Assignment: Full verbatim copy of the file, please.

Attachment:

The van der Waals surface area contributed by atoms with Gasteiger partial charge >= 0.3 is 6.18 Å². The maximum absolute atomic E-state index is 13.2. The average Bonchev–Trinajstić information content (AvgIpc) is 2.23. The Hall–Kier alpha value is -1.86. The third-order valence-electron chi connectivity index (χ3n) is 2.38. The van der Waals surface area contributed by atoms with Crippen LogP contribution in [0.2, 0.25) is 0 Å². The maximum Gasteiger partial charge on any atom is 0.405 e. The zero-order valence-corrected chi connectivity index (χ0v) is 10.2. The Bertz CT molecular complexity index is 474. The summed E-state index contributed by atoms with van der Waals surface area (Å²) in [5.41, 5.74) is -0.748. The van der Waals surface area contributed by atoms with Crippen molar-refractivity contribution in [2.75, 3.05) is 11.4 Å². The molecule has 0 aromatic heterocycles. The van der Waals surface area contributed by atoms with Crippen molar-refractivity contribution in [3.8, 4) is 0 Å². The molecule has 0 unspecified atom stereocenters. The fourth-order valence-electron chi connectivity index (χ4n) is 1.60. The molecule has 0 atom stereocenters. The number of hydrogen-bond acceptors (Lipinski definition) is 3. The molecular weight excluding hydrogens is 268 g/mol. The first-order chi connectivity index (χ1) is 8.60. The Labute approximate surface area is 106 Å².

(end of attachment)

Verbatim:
The van der Waals surface area contributed by atoms with Gasteiger partial charge >= 0.3 is 6.18 Å². The maximum absolute atomic E-state index is 13.2. The average Bonchev–Trinajstić information content (AvgIpc) is 2.23. The Hall–Kier alpha value is -1.86. The third-order valence-electron chi connectivity index (χ3n) is 2.38. The van der Waals surface area contributed by atoms with Crippen LogP contribution in [0.2, 0.25) is 0 Å². The maximum Gasteiger partial charge on any atom is 0.405 e. The zero-order valence-corrected chi connectivity index (χ0v) is 10.2. The Bertz CT molecular complexity index is 474. The summed E-state index contributed by atoms with van der Waals surface area (Å²) in [5.41, 5.74) is -0.748. The van der Waals surface area contributed by atoms with Crippen molar-refractivity contribution in [2.75, 3.05) is 11.4 Å². The molecule has 0 aromatic heterocycles. The van der Waals surface area contributed by atoms with Crippen molar-refractivity contribution in [3.8, 4) is 0 Å². The molecule has 0 unspecified atom stereocenters. The fourth-order valence-electron chi connectivity index (χ4n) is 1.60. The molecule has 0 atom stereocenters. The number of hydrogen-bond acceptors (Lipinski definition) is 3. The molecular weight excluding hydrogens is 268 g/mol. The first-order chi connectivity index (χ1) is 8.60. The Labute approximate surface area is 106 Å².